When Is Allergy Season in New Jersey?

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Published:  March 19, 2024

As the seasons change in New Jersey, so does the air around us, bringing with it the unwelcome guest of allergies. From the fresh blooms of spring to the falling leaves of autumn, it’s not just about the changing scenery — it’s about the sneezes, itchy eyes, and runny noses for many. Tackling these seasonal allergies head-on means being smart about what triggers symptoms and how to dodge them. Whether you’re a long-time sufferer or new to the area, we can help you understand allergy season in New Jersey. 

Spring Allergies: Trees and Flowers Awaken

The onset of spring, typically from early March through May, marks the beginning of allergy season in New Jersey. Cedar, beech, oak, and maple trees start releasing pollen as early as early March. This period is crucial for those sensitive to tree pollen as the concentrations in the air begin to build.

By mid-spring, flowering plants and shrubs add to the pollen mix. While beautiful, the flowers of cherry, dogwood, and juniper can be problematic for allergy sufferers. It’s the price of the season’s vibrant colors and sweet scents.

Strategies for Spring Allergies

Minimizing exposure is key during these months. Keep an eye on local pollen forecasts, stay indoors on high-pollen days, and consider wearing a mask during outdoor activities like gardening. Regularly washing bedding and clothes can also reduce pollen accumulation indoors.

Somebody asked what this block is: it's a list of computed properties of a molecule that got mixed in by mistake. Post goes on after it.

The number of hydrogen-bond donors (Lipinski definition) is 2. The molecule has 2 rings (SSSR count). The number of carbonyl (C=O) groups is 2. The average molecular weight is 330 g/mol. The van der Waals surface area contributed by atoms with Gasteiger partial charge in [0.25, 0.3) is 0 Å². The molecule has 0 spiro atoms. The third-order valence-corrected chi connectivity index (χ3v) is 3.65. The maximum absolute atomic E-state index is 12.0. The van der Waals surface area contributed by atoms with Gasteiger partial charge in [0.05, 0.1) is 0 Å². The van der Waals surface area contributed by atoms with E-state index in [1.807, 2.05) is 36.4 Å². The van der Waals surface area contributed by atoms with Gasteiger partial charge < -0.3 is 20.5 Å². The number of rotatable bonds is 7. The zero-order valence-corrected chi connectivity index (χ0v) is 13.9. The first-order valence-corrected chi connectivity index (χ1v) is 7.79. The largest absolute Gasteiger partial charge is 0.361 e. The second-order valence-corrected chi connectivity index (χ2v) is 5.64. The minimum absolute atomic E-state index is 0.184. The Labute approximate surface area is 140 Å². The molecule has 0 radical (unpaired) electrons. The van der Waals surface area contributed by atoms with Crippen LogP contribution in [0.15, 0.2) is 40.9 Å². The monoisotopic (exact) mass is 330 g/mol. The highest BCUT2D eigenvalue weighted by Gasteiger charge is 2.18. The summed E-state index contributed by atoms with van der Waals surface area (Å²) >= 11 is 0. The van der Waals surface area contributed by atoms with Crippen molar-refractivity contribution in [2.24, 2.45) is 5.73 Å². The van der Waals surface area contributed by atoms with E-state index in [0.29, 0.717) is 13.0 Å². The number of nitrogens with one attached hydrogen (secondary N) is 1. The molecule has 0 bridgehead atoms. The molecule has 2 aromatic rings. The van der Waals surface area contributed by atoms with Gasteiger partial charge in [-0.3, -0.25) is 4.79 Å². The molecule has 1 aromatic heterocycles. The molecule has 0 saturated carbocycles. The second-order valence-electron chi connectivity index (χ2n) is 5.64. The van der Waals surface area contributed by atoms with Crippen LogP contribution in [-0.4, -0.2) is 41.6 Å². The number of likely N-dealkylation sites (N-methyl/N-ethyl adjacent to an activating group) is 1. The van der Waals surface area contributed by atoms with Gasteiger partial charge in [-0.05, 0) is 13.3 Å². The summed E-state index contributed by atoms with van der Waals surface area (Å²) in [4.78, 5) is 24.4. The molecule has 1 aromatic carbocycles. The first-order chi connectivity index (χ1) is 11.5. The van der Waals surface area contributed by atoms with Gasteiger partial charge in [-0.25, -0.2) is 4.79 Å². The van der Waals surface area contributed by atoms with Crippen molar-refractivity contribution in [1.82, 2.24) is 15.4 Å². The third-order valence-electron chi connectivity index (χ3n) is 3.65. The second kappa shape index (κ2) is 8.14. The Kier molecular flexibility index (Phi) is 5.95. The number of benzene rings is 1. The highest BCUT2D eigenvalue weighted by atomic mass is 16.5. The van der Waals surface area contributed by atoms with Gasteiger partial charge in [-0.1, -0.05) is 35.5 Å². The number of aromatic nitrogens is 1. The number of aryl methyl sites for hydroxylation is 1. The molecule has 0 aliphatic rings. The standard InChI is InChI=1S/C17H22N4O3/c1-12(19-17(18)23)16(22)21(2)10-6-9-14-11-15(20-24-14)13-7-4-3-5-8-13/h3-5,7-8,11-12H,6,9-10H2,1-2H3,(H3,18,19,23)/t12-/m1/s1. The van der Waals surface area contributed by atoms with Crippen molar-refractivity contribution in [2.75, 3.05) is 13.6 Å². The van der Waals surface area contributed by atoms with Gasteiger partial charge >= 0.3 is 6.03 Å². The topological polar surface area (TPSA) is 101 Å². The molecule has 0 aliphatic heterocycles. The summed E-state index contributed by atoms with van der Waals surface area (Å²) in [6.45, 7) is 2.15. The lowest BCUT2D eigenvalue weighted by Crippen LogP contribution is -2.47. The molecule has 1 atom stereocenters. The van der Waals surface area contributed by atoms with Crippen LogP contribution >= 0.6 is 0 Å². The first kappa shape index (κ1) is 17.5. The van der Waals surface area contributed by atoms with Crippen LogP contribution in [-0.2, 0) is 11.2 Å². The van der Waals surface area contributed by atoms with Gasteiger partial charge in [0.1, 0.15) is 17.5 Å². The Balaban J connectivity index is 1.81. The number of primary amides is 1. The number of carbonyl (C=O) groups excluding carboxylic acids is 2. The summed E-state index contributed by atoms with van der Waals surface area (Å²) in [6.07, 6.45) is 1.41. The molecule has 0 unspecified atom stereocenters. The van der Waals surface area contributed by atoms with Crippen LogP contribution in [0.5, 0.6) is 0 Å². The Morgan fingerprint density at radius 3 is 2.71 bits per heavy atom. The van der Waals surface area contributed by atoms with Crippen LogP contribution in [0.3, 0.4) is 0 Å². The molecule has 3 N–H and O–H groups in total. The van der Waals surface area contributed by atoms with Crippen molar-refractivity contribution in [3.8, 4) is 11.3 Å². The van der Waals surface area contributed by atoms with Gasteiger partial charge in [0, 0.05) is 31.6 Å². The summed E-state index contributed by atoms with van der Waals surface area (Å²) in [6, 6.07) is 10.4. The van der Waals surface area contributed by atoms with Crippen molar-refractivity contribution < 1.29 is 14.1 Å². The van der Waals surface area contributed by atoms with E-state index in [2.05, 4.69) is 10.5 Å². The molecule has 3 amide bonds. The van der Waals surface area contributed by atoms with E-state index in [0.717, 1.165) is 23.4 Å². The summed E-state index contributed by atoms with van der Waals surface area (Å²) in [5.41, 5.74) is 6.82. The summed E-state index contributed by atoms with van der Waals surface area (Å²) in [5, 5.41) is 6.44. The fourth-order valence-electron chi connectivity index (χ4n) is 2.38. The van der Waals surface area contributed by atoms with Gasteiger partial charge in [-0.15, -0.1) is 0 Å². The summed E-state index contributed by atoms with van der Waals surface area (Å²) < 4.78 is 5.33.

Summer Allergies: Grasses Take the Stage

Summer brings warmth and longer days, but also grass pollen. From May through July, grasses such as tall fescue, fine fescue, and Kentucky bluegrass are in full swing, affecting those with allergies.

Urban vs. Rural Challenges

The intensity of grass pollen can vary significantly depending on your location. Urban areas may have less green space but can still harbor enough grass to cause symptoms. Rural areas, with their vast fields, can be particularly challenging during this season.

Strategies for Summer Allergies

Maintaining a clean indoor environment becomes crucial in summer. Using air conditioners with HEPA filters can help filter out pollen, and keeping windows closed will prevent pollen from drifting indoors. Showering after being outside can also help by removing pollen from your skin and hair.

Fall Allergies: The Reign of Weeds

As summer transitions into fall, ragweed becomes the primary source of allergies. A single plant can produce up to a billion grains of pollen per season, affecting people well into November or the first frost.

Besides ragweed, other weeds like pigweed, lamb’s quarters, and mugwort spread their pollen in the fall, compounding the issue for allergy sufferers.

Strategies for Fall Allergies

Staying ahead of fall allergies means starting medications before symptoms kick in. Keeping windows closed to prevent pollen from entering your home and using air purifiers can also make a big difference in managing symptoms during this season.

Winter Allergies: Indoor Allergens

Winter might seem like a break from pollen, but it introduces indoor allergens like dust mites, pet dander, and molds. These can be just as troublesome, especially as people spend more time indoors.

Humidity and Heating

Indoor heating can circulate dust and other allergens throughout your home. Meanwhile, high indoor humidity can encourage mold growth, adding to the problem.

Clearing the Air for Winter

Managing indoor air quality is crucial during the colder months. Regular vacuuming with HEPA filters, reducing humidity levels, and cleaning heating vents can help minimize exposure to indoor allergens.

Take Control of Your Allergy Symptoms Today

Ready to Breathe Easier?

At Impact Medical, we understand the challenges that come with allergy season in New Jersey and New York. Our providers are here to support you every step of the way, from identifying your triggers to managing your symptoms. Don’t let allergies control your life. Click here to schedule a consultation and take the first step toward a happier, healthier you.